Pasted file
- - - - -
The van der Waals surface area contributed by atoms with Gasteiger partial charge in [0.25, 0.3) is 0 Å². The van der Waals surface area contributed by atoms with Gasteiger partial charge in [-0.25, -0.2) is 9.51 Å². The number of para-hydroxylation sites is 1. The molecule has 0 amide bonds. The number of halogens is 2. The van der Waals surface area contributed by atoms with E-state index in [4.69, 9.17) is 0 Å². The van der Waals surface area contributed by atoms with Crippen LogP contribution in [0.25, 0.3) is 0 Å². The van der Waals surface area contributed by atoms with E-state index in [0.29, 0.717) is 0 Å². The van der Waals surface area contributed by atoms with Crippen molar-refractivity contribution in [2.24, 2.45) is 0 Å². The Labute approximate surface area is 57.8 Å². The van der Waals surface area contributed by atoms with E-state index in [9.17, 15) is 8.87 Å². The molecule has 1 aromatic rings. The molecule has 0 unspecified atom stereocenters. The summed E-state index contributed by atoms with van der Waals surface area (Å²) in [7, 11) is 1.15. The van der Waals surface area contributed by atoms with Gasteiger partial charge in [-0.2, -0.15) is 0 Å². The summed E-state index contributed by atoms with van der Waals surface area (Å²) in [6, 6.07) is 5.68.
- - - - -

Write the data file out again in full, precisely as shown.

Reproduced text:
The van der Waals surface area contributed by atoms with Gasteiger partial charge in [0.25, 0.3) is 0 Å². The van der Waals surface area contributed by atoms with Gasteiger partial charge in [-0.25, -0.2) is 9.51 Å². The number of para-hydroxylation sites is 1. The molecule has 0 amide bonds. The number of halogens is 2. The van der Waals surface area contributed by atoms with E-state index in [4.69, 9.17) is 0 Å². The van der Waals surface area contributed by atoms with Crippen LogP contribution in [0.25, 0.3) is 0 Å². The van der Waals surface area contributed by atoms with E-state index in [0.29, 0.717) is 0 Å². The van der Waals surface area contributed by atoms with Crippen molar-refractivity contribution in [2.24, 2.45) is 0 Å². The Labute approximate surface area is 57.8 Å². The van der Waals surface area contributed by atoms with E-state index in [9.17, 15) is 8.87 Å². The molecule has 1 aromatic rings. The molecule has 0 unspecified atom stereocenters. The summed E-state index contributed by atoms with van der Waals surface area (Å²) in [7, 11) is 1.15. The van der Waals surface area contributed by atoms with Gasteiger partial charge in [-0.2, -0.15) is 0 Å². The summed E-state index contributed by atoms with van der Waals surface area (Å²) in [6, 6.07) is 5.68.